we have our silks and laces, our jewels and robes.
You knew her, I know, this dead woman
from long ago. You make me know her as well.
That was your genius, to make us know and feel and see
whatever you wrote. So I must believe that you too
wanted those homely comforts, penning your own call:
‘Bloom about me like night flowers, with a good smell.’

For the dVerse Form For All prompt: Paying Tribute ....the Glosa

I was too late to link to Form For All, so I'll link to the next Open Link Night. If you find this earlier, no need to come back from OLN.

A Glosa is a tribute poem to another poet, weaving one of their quatrains into one's own verse, as above, and trying to write in something of their style. It was only when I was embroiled that I realised — if one is going to attempt this with a great poet, one had better be a great poet oneself! I'm not; she is. Nevertheless, it was such hard work that I am not going to just hide it away now. :)

Click on the link on 'Last Words', above, to see the Plath poem in full.

23 May 2013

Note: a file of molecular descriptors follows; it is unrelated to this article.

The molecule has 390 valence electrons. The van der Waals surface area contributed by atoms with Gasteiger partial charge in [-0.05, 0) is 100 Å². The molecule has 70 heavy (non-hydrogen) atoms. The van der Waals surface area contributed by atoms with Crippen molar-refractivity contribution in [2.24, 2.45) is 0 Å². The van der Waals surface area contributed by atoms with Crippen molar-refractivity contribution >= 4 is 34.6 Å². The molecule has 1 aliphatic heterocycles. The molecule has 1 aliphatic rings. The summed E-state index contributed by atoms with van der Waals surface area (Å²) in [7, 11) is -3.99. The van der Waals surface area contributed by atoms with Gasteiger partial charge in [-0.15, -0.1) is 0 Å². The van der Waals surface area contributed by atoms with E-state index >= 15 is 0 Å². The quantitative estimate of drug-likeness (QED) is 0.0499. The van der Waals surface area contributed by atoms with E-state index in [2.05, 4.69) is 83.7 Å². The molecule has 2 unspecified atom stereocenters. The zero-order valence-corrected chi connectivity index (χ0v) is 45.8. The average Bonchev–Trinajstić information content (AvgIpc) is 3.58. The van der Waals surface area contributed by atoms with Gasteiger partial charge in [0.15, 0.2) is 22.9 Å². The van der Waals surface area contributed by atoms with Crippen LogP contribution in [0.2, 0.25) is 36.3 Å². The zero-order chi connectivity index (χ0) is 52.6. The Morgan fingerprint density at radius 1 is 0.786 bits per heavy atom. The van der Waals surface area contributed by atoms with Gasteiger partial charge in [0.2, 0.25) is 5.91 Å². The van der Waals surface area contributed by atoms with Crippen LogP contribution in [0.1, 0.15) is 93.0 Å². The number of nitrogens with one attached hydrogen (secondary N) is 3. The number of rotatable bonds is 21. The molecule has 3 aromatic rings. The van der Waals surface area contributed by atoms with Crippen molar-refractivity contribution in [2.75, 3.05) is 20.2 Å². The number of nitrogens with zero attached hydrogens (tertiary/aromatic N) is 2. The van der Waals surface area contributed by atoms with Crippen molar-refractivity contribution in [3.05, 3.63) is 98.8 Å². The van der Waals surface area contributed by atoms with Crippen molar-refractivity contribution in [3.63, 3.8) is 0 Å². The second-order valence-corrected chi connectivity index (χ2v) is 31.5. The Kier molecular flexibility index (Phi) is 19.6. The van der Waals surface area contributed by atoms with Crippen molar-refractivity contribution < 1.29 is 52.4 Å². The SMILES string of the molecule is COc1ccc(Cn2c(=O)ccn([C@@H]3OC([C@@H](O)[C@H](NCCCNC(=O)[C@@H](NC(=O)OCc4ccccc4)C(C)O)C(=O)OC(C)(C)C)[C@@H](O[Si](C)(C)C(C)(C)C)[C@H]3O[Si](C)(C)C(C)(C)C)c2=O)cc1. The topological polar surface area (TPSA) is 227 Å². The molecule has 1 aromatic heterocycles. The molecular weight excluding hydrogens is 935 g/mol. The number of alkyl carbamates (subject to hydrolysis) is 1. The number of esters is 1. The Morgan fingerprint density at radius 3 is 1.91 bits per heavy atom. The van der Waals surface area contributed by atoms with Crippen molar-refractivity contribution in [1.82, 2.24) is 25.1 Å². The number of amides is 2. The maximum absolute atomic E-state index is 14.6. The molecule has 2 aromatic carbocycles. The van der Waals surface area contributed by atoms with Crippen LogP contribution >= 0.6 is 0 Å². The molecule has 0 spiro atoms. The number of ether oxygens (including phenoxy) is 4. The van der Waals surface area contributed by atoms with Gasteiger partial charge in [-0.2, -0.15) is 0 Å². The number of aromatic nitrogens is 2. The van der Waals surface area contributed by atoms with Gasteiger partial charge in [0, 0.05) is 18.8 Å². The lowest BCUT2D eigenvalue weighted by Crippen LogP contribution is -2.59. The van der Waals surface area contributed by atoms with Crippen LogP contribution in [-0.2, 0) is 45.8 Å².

A Visit to the Podiatrist

‘I know your face,’ she says.
I recall those times in her waiting room,

And helping him afterwards
manoeuvre the wheely-walker
down the steep steps.

‘You used to treat my husband,’
I tell her. Pause.
‘My late husband.’

‘Ah,’ she says. ‘When did he…?
I lost my father
just a few months ago.’

She means to indicate
she knows what it’s like.
I doubt that.

As for fixing my crooked toe —
too complicated, too expensive;
I’ve left it much too late.

Poetic Asides Wednesday prompt #220: a late poem

17 May 2013

Always the Writing

Always the writing writhes
to be born and flower,
pushing up through a dark
ceiling of earth.

Always it pounds in my blood
wanting to break on you,
on the reef of your hard body,
explosive as tides crashing.

The writing is rhythms that swell
and will not be gainsaid.
It pushes, burrows, surges, leaps.
Hammers and shrieks. Weeps. Begs.

After the blind climax, the ebb
has the panting of breath,
a giant wave receding.
I am its point of calm.

Written 1988; posted here now in response to dVerse Meeting the Bar: Volition and Velleity (which raises the question of whether poetry is wish or enactment).